Luxemburgerli, the Swiss mini-answer to the French macarons, just as the name suggests, trace its origin back to Luxembourg. There, more than half a century ago, the forefather of Luxemburgerli, Richard Sprüngli, discovered this scrumptious treat and had popularized it since, bringing to perfection the recipe that is now guarded heavily as a state secret. Filled with a light mousse made of fresh, natural ingredients, these airy, meringue-based mini-macarons come in a variety of flavors, such as Black Forest, Citron, Cinnamon, Champagne Gold, Bourbon Vanilla, Chocolate Mocha, Hazelnut, Deluxe, Raspberry, Caramel Fleur de Sel, and more. No artificial coloring or additives are used ever.

12. Tirggel

Image Courtesy of: Sandstein.
Another Swiss delicacy closely associated with Zurich is Tirggel. Initially, starting from the 13th century up until 1840, this elegantly thin, hard, lightly spiced and deliciously sweet biscuit was crafted solely in Zurich. Made of honey, ginger, aniseed, coriander, rosewater, and flour, it had been traditionally baked for Christmas, pressed into elaborately carved wooden moulds, later replaced by polycarbonate casts. On the surface, Tirggels always carry some historical motifs depicting scenes from Zurich's yesteryear life, Bible, etc.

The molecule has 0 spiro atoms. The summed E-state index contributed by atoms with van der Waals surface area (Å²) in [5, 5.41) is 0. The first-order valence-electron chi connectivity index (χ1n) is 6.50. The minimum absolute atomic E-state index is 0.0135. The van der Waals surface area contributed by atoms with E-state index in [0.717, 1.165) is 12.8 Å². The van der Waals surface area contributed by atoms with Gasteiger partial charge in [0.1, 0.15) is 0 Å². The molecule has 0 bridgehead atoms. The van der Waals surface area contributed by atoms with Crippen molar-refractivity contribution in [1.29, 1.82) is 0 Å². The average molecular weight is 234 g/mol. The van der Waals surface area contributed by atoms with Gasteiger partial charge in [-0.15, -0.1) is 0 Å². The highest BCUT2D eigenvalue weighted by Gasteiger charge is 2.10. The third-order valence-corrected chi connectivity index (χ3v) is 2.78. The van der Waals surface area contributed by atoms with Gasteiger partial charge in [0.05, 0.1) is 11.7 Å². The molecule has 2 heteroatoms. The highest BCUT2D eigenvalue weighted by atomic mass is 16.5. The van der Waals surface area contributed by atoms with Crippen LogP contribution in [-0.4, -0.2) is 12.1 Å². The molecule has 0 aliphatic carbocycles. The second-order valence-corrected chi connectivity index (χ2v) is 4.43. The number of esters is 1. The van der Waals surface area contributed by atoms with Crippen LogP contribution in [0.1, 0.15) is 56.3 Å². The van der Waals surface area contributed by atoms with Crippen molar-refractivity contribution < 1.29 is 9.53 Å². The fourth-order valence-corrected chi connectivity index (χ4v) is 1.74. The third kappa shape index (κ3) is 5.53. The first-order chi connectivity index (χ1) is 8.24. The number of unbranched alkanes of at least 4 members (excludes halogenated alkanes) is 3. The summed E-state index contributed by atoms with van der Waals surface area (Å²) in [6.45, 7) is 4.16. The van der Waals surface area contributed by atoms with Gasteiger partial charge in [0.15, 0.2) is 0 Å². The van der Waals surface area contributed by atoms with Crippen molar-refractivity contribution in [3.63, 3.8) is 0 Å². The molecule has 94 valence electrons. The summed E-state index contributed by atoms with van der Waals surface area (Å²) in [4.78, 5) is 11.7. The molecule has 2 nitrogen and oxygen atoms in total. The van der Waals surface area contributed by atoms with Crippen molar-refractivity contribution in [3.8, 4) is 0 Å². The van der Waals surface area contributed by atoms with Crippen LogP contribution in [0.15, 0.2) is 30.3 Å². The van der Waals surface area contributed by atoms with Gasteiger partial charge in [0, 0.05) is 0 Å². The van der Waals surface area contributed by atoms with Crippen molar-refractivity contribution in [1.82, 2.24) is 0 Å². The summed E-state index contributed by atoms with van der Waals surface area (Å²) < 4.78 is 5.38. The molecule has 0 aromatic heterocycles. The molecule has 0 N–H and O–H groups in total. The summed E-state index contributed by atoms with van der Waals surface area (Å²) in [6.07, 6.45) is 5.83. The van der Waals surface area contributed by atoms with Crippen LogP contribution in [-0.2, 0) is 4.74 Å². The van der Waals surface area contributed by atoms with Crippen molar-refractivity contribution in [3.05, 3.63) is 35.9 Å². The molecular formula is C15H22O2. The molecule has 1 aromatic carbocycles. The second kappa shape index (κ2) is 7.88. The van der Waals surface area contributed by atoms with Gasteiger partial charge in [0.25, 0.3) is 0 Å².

Nowadays, Tirggels are produced all over Switzerland. This delicacy is meant to be savoured as a treasure from the old days, when the pace of life was much slower, by breaking off a small piece, placing it on the tongue, and allowing the delicate honey and spice flavor to unfold slowly.

13. Nussgipfel / Mandelgipfel

Nussgipfel / Mandelgipfel
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Mandelgipfel and Nussgipfel are croissant-like pastry rolls filled with a mixture of nuts, cinnamon, vanilla and various other ingredients. They’re almost like baklava, but instead of filo pastry, they use basic frozen puff pastry. The difference between Mandelgipfel and Nussgipfel is that the former contain almonds, while the latter are filled purely with nuts (usually, hazelnuts).

Other than these, there are many more, non-sweet varieties of "gipfel" [croissants] in Switzerland, including Buttergipfel [plain croissants], Vollkorngipfel [wholemeal croissants], Laugengipfel [pretzel croissants], Schinkengipfel [ham croissants], etc.